The hospitality sector is expected to take longer than most to recover the jobs lost in 2020, according to EY's latest Regional Economic Forecast.
It is also anticipated that it will employ substantially fewer people in 2023 than it did in 2019.
Employment in the hospitality sector is forecast to fall by the equivalent of an annual average of -1.39% by 2023 compared with 2019.
When measured by Gross Value Added (GVA), the hospitality sector is also forecast to be smaller in 2023 than it was in 2019 and is expected to see the equivalent of an annual average -1.36% decline.
Only the mining (-3.05%) and manufacturing (-1.83%) sectors are expected to see larger shortfalls relative to their 2019 sizes. By comparison, the total UK economy is forecast to grow by the equivalent of 0.14% annually.
Christian Mole, EY's UK and Ireland head of hospitality and leisure, said: "There is no doubt that hospitality is one of the sectors most adversely affected by the Covid-19 pandemic. Social distancing and lockdown measures significantly affected trading levels, adding to pre-existing challenges facing branded restaurants in particular, including over-supply and unsustainable rents.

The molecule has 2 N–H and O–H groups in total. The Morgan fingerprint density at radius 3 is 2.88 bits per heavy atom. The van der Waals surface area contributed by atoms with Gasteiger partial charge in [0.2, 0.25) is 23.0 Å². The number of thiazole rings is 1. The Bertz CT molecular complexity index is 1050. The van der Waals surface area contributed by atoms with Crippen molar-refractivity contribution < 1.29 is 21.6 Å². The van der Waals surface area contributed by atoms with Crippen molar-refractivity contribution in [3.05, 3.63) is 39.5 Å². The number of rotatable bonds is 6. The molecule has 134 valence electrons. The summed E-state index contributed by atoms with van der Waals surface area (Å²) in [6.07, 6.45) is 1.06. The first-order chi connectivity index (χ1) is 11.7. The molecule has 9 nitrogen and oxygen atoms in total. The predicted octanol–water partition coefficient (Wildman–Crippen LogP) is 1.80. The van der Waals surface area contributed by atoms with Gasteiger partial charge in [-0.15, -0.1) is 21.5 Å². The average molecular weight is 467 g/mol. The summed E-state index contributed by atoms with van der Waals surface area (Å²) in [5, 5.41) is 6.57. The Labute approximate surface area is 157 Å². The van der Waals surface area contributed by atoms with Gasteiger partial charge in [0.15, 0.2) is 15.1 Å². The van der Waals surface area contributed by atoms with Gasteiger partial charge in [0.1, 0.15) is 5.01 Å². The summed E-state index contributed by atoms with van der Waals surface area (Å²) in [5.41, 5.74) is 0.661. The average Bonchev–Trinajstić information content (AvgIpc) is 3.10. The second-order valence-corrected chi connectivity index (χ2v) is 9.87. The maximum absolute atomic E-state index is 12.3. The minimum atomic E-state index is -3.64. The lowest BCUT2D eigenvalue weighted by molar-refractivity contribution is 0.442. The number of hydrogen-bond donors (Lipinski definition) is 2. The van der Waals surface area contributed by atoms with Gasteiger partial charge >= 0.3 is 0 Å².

"Pubs and hotels, in contrast, entered 2020 in robust health, but have faced disruption to the critical pre-Christmas period, with wet-led pubs and bars particularly exposed."
The forecast also suggested the sector will see regional inequalities, with the largest declines in employment found in the south west (-1.83% per year between 2019-23) and the west Midlands (-1.71%). The regions likely to see the lowest declines in employment are London (-0.97%) and the South East (-1.07%).
The GVA measure showed a similar pattern, with the south west hospitality sector declining by -1.86% and the west Midlands by -1.73%, compared with London by -1% and the south east by -1.10%.
Mole added: "In contrast to previous downturns, London has been one of the most affected cities in the UK, reflecting the pandemic's impact on international tourism and business travel. But in the longer-term, we expect London to recover to pre-Covid levels of activity.
"The pandemic has resulted in many businesses having to significantly restructure their cost base. With payroll the biggest single cost for most businesses, this may mean some will face tough decisions around their longer-term headcount."